fullname property in Person vocabulary

Published on: 23/05/2012

We're starting to use the Person Core Vocabulary v1.00 and noticed that the UML diagram mentions a "fullname" property, but it's not detailed in the spec. Instead, there's the foaf:name property.

Should we assume that person:fullname does not exist and use foaf:name ?

[EDIT] : Oooops, this should have been post in Person CV Issues list, not here...

Dominique Guardiola






philarcher (not verified)
Fri, 25/05/2012 - 09:46

Thanks for the comment Dominique. Naturally I'm delighted to hear that you're finding the vocabularies useful - I look forward to hearing more about what you have done with it, what works and what doesn't. Implemenatation experience is critical so do please share it.

The short answer to your question is yes: use foaf:name for a person's full name.

In more detail:

The conceptual model - as expressed in the UML diagram - is, if you like, "what the WG wants to see" - it's an expression of the properties considered important for describing a natural person (which can be extended in any given context but these are the core properties). It is a separate step then to create a schema that can be used in implementations. Best practice is always to re-use existing vocabularies wherever possible, particularly if those existing vocabularies are already in widespread use as FOAF already was even before Facebook started using it. Re-using existing vocabularies:

  • maximises interoperablity;
  • gives confidence in the vocabulary (these guys know what's already out there and are not re-invening the wheel).

We use other FOAF terms and those from schema.org an elsewhere to create the schema for the person vocabulary. Only where no existing vocabulary has a term that does the job we wanted have we had to create a new term. Where the textual terms match in the conceptual model and the existing schemas, so much the better, but it's not essential. 

The same thinking applies to your comment on the location vocabulary. Clearly "goegraphic identifier" and "see also" are not the same words - but in this context they do convey the same thing.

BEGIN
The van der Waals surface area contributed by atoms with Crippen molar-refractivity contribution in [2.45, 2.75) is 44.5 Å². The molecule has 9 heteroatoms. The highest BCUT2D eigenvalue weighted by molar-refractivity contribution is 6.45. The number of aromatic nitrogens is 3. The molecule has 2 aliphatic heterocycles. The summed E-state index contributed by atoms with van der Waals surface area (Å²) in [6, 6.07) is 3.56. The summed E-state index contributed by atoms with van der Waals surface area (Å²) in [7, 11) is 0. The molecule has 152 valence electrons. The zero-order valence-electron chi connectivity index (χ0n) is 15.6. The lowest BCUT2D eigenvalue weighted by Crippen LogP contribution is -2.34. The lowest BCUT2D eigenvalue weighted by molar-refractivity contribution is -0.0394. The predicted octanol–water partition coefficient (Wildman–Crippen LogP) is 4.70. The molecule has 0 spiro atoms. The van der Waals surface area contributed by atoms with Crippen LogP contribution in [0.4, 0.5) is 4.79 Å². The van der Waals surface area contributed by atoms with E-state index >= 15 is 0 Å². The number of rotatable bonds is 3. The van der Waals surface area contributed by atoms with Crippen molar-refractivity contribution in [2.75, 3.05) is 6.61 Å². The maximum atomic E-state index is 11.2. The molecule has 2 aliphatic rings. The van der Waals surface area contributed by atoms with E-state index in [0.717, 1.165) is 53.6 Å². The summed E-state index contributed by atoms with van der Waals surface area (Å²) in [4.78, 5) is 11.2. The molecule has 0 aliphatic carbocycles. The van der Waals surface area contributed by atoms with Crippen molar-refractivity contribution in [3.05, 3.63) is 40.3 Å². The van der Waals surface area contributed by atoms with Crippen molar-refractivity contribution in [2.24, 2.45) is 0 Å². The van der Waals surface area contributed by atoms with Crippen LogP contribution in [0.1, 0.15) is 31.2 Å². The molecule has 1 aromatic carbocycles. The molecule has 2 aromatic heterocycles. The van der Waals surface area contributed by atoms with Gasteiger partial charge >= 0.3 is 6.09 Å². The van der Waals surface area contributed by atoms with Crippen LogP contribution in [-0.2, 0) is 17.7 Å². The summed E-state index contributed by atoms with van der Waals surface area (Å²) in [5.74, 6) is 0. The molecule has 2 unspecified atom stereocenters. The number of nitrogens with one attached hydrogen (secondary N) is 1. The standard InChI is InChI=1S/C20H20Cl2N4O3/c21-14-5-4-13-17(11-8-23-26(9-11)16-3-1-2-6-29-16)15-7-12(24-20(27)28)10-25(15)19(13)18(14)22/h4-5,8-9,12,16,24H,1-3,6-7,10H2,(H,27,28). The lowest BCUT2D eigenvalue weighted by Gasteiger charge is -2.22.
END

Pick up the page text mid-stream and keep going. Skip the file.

A geographic identifier is one that can be used in multiple data sets and is the key that links them. If I publish data about, say, Athens (where I happen to be as I write this), then if I use an existing geographic identifier, like http://sws.geonames.org/264371/, I'm saying "this is an existing identifier for the place I'm talking about and if you deference that URI you will get more information about it." Hence the rdfs:seeAlso property - again, a massively used and well understood property name - actually has the same meaning even if, clearly, the tedxtual term is different.

Hope this answers your questions?


philarcher (not verified)
Fri, 25/05/2012 - 09:47

Just closing the issue

Fri, 25/05/2012 - 17:39

Thanks for this lengthy answer Phil

I like very much your approach about vocabularies, only creating new terms when needed.
I started using the Organization ontology before the joinup initiative and was really happy to see it re-used now, and extended with the legal and locn namespaces.

On our project, it's still too early, but we work on bridging semantic web and social and solidarity sector with different french regions. Many organizations we work with and the project itself is EU-funded so it was logic to "joinup". I'll post somehting on the group when we'll have online public data.

We started a vocabulary to host some extensions here : http://ns.economie-solidaire.fr/

I have another question, but I'll go on the forum to ask it :)